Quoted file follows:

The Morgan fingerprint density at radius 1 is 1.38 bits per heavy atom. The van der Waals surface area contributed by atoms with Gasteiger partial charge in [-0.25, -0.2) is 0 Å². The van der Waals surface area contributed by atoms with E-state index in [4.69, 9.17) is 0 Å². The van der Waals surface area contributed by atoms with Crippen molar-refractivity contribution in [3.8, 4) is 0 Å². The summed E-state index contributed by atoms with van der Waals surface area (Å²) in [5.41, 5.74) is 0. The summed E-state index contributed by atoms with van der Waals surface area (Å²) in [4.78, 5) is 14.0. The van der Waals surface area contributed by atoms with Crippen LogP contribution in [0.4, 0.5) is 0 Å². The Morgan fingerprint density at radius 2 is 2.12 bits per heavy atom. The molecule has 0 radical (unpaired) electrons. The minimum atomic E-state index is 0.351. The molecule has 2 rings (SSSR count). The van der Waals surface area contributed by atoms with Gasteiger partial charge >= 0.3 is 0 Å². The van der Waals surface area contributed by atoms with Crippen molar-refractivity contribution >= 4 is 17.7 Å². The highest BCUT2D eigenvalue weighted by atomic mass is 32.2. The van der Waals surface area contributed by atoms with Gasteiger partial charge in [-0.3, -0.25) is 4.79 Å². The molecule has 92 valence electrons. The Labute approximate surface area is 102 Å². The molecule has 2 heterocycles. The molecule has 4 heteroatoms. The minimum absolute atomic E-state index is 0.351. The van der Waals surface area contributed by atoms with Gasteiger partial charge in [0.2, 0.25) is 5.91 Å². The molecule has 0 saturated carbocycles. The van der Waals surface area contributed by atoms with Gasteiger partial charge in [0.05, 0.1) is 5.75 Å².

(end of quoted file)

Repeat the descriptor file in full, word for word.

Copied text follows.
The Morgan fingerprint density at radius 1 is 1.38 bits per heavy atom. The van der Waals surface area contributed by atoms with Gasteiger partial charge in [-0.25, -0.2) is 0 Å². The van der Waals surface area contributed by atoms with E-state index in [4.69, 9.17) is 0 Å². The van der Waals surface area contributed by atoms with Crippen molar-refractivity contribution in [3.8, 4) is 0 Å². The summed E-state index contributed by atoms with van der Waals surface area (Å²) in [5.41, 5.74) is 0. The summed E-state index contributed by atoms with van der Waals surface area (Å²) in [4.78, 5) is 14.0. The van der Waals surface area contributed by atoms with Crippen LogP contribution in [0.4, 0.5) is 0 Å². The Morgan fingerprint density at radius 2 is 2.12 bits per heavy atom. The molecule has 0 radical (unpaired) electrons. The minimum atomic E-state index is 0.351. The molecule has 2 rings (SSSR count). The van der Waals surface area contributed by atoms with Gasteiger partial charge >= 0.3 is 0 Å². The van der Waals surface area contributed by atoms with Crippen molar-refractivity contribution >= 4 is 17.7 Å². The highest BCUT2D eigenvalue weighted by atomic mass is 32.2. The van der Waals surface area contributed by atoms with Gasteiger partial charge in [-0.3, -0.25) is 4.79 Å². The molecule has 92 valence electrons. The Labute approximate surface area is 102 Å². The molecule has 2 heterocycles. The molecule has 4 heteroatoms. The minimum absolute atomic E-state index is 0.351. The van der Waals surface area contributed by atoms with Gasteiger partial charge in [0.2, 0.25) is 5.91 Å². The molecule has 0 saturated carbocycles. The van der Waals surface area contributed by atoms with Gasteiger partial charge in [0.05, 0.1) is 5.75 Å².